This research guide contains information about primary, secondary, and tertiary sources. If you get stuck, please ask a librarian!
Primary sources offer firsthand evidence. In the humanities, this might be letters, diaries, or creative works. In the sciences, the article that first reports the results of an experiment or trial is considered a primary source.
Secondary sources are one step removed from the primary source. They analyze or interpret past events, creative works, or research findings.
Tertiary sources are "sources about sources" - several steps removed from the primary source. Their focus is on presenting information that is widely agreed on. They are sometimes published with no named author. Examples are general encyclopedias and bibliographies.
In addition to looking at the websites highlighted below, try searching the Web for your topic combined with a word like News, Photos, Interviews, Journals, or Primary Sources. For example, by searching the Web for:
Selena Quintanilla-Pérez primary sources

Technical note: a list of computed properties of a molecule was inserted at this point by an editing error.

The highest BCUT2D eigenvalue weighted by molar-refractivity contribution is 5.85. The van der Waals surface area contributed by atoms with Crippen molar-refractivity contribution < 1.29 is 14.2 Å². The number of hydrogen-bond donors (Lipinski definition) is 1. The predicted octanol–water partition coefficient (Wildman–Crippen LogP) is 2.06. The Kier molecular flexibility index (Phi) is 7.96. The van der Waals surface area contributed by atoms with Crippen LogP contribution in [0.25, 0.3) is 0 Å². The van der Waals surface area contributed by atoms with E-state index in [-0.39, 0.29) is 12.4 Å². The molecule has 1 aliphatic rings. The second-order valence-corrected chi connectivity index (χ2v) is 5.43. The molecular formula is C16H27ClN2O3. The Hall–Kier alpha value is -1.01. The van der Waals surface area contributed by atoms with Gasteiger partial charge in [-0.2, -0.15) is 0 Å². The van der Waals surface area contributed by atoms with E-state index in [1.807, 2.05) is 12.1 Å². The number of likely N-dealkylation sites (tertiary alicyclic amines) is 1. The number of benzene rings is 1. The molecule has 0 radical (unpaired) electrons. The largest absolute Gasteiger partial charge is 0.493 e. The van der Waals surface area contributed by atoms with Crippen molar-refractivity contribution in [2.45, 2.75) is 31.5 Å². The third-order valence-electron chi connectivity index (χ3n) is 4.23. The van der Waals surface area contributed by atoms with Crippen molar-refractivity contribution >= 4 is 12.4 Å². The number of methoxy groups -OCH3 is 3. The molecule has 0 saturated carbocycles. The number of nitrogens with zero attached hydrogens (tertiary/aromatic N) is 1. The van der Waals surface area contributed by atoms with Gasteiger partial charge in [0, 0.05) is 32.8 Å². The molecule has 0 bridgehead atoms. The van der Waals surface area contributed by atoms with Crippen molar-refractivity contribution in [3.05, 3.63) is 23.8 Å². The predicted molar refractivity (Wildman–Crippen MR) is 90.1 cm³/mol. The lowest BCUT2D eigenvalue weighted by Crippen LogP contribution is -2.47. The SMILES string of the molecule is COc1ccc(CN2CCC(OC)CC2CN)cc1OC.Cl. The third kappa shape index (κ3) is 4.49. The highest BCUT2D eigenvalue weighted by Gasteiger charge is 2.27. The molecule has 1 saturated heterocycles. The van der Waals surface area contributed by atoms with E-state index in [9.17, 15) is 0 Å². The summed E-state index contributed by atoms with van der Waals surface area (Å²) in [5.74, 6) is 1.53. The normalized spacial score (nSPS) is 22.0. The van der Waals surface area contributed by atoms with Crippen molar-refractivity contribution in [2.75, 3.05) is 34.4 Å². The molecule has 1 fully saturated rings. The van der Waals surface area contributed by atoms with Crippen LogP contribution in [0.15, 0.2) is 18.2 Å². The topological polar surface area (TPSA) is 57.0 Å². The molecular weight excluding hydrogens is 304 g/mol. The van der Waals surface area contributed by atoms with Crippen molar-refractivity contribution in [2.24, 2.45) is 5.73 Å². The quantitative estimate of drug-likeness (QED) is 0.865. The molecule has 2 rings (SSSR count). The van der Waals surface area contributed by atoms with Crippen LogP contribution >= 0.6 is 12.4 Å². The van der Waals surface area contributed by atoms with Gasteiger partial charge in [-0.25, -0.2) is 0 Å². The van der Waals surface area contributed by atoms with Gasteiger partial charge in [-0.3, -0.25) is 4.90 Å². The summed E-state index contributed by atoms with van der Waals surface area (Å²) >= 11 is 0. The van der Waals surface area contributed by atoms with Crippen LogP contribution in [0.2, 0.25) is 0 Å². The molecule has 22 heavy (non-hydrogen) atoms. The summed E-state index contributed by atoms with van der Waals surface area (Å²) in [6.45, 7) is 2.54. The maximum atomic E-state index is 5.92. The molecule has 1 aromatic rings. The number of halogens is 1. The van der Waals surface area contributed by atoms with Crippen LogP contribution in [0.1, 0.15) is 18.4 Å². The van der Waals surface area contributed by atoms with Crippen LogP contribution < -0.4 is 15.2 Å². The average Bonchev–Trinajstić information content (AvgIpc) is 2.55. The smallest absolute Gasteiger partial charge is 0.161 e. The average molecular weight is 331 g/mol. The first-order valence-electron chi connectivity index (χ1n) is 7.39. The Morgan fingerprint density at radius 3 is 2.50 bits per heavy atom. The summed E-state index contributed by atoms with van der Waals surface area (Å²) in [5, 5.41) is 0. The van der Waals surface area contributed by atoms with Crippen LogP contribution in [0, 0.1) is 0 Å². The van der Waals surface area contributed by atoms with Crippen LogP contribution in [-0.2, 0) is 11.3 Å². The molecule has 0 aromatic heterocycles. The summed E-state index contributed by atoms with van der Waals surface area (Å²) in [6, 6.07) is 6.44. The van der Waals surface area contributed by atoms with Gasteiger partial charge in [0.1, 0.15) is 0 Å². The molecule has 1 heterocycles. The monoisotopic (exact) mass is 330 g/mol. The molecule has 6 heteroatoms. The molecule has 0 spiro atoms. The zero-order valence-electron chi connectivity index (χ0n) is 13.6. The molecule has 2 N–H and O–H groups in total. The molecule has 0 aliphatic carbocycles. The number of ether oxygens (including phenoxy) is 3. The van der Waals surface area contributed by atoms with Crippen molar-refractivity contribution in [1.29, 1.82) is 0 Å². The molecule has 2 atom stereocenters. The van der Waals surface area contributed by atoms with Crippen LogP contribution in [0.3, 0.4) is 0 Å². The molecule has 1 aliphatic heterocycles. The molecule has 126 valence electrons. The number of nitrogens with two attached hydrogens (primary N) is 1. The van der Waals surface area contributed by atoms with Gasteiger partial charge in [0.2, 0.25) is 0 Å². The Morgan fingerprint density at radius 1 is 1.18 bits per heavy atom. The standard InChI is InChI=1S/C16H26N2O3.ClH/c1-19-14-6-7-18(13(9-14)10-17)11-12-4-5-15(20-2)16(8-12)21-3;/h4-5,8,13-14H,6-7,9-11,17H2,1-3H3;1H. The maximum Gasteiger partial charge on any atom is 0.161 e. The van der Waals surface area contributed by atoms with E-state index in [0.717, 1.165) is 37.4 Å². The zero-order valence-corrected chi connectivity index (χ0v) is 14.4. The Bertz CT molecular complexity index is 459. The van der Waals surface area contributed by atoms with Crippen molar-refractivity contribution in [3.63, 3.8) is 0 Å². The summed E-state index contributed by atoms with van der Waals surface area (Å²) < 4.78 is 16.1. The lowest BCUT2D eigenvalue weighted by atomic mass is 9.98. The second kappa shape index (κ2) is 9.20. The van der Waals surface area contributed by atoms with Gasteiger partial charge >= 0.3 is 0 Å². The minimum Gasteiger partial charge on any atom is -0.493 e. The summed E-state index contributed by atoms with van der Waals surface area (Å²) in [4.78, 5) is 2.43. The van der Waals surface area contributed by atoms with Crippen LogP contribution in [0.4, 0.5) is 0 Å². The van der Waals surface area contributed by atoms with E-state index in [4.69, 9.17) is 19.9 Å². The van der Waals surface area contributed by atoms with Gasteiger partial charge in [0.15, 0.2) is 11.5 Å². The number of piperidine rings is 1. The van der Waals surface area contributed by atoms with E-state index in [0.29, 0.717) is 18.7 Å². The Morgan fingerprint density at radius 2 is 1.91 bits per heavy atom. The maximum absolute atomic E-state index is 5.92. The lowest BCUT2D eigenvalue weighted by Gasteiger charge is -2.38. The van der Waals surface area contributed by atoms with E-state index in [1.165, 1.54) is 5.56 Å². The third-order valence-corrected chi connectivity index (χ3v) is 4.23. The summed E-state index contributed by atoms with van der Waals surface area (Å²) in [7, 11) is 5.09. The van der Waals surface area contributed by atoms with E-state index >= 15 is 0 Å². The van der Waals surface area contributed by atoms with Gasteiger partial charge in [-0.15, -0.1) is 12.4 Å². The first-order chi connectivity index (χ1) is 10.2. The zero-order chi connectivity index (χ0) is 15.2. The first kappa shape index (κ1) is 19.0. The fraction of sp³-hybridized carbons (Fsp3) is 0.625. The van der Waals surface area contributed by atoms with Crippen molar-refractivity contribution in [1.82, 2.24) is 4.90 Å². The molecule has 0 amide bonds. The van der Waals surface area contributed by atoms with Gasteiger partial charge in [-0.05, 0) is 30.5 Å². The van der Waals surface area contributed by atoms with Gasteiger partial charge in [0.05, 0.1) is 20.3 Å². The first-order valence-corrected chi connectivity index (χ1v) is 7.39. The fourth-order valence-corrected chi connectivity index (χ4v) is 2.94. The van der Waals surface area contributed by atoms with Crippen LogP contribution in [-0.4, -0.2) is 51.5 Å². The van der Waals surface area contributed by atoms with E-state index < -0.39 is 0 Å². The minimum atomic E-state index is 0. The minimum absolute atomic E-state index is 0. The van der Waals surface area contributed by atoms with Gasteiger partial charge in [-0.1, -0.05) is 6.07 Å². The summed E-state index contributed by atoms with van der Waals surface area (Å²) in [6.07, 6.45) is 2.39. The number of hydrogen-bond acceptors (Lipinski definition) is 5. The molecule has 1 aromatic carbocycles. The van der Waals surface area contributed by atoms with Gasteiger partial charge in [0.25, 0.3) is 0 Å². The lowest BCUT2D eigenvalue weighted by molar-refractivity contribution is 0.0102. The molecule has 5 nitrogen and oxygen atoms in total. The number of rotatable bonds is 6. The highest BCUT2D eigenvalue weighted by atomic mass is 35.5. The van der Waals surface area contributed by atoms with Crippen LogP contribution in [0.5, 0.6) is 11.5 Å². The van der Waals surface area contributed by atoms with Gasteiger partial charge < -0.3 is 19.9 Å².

You can find primary sources in the TLU Library by searching the library catalog. Use Advanced Search to combine your search term with the subject heading Sources (use the drop-down menu to select Subject).
The library has an index called the Reader's Guide to Periodical Literature. It is a physical reference source located on the main floor. You can use it to find articles by subject in the library's bound periodicals such as:
You can also use the Reader's Guide to locate periodical articles that the library does not own and request them through ILL.
TLU librarians offer in-depth research help.
Ask a Question: The system will prompt you to send a text or an email, or a live chat if a librarian is available.
During library open hours, ask at the main desk for help finding what you need or help setting up an appointment with a librarian.